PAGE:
The ability of macroalgae to mitigate the negative effects of ocean acidification on four species of North Atlantic bivalve

Coastal ecosystems can experience acidification via upwelling, eutrophication, riverine discharge, and climate change. While the resulting increases in pCO2 can have deleterious effects on calcifying animals, this change in carbonate chemistry may benefit some marine autotrophs. Here, we report on experiments performed with North Atlantic populations of hard clams (Mercenaria mercenaria), eastern oysters (Crassostrea virginica), bay scallops (Argopecten irradians), and blue mussels (Mytilus edulis) grown with and without North Atlantic populations of the green macroalgae, Ulva. In 6 of 7 experiments, exposure to elevated pCO2 levels (~ 1,700 µatm) resulted in depressed shell- and/or tissue-based growth rates of bivalves compared to control conditions (p < 0.05) whereas rates were significantly higher in the presence of Ulva in all experiments (p < 0.05). In many cases, the co-exposure elevated pCO2 levels and Ulva had an antagonistic effect on bivalve growth rates whereby the presence of Ulva under elevated pCO2 levels significantly improved their performance compared to the acidification only treatment (p < 0.05). Saturation states for calcium carbonate (Ω) were significantly higher in the presence of Ulva under both ambient and elevated CO2 delivery rates (p < 0.05). Collectively, the results suggest that photosynthesis and/or nitrate assimilation by Ulva increased alkalinity, fostering a carbonate chemistry regime more suitable for optimal growth of calcifying bivalves. This suggests that large natural and/or aquacultured collections of macroalgae in acidified environments could serve as a refuge for calcifying animals that may otherwise be negatively impacted by elevated pCO2 levels and depressed Ω.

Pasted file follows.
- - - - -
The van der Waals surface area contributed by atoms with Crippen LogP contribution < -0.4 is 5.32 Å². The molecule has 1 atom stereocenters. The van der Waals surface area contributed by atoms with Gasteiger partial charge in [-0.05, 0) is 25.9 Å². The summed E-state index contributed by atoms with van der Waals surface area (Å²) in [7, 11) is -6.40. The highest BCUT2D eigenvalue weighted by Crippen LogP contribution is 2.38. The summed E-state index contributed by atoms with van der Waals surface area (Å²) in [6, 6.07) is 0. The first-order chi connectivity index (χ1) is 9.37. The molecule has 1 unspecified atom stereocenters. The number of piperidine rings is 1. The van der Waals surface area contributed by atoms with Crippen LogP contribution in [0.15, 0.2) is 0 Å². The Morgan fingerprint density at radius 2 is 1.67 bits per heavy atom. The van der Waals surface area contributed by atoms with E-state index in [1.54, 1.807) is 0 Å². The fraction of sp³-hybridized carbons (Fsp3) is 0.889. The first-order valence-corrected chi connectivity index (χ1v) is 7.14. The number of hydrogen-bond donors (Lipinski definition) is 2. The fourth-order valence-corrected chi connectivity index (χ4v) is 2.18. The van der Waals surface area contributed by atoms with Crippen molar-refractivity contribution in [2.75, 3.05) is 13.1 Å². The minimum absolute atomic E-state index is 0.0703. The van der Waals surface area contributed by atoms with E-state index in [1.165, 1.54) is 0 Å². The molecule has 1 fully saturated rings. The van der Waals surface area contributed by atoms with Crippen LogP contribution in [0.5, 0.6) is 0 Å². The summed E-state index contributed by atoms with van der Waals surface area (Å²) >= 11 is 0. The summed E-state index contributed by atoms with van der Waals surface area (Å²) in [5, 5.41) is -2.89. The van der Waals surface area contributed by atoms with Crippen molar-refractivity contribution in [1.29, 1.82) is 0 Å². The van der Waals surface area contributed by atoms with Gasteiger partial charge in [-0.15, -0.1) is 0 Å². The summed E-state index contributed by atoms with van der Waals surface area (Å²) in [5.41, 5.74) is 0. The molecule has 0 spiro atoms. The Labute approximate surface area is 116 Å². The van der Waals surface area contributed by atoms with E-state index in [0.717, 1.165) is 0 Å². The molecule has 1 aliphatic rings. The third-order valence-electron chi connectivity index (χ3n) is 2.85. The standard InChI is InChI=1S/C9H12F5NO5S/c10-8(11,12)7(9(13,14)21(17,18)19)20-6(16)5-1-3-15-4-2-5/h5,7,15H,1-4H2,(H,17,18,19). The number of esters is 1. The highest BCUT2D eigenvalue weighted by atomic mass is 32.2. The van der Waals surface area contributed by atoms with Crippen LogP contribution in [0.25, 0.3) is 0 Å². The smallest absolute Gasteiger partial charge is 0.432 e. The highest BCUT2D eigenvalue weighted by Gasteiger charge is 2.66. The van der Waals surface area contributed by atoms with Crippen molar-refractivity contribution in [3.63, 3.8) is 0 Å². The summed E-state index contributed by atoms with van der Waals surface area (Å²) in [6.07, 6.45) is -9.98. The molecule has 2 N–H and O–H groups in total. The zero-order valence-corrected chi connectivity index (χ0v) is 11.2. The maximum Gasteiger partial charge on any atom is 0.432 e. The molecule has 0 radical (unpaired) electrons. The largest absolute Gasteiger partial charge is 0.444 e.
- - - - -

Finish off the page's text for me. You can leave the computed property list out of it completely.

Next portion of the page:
Young C. S. & Gobler C. J., 2018. The ability of macroalgae to mitigate the negative effects of ocean acidification on four species of North Atlantic bivalve. Biogeosciences Discussions. doi: 10.5194/bg-2018-115. Article.

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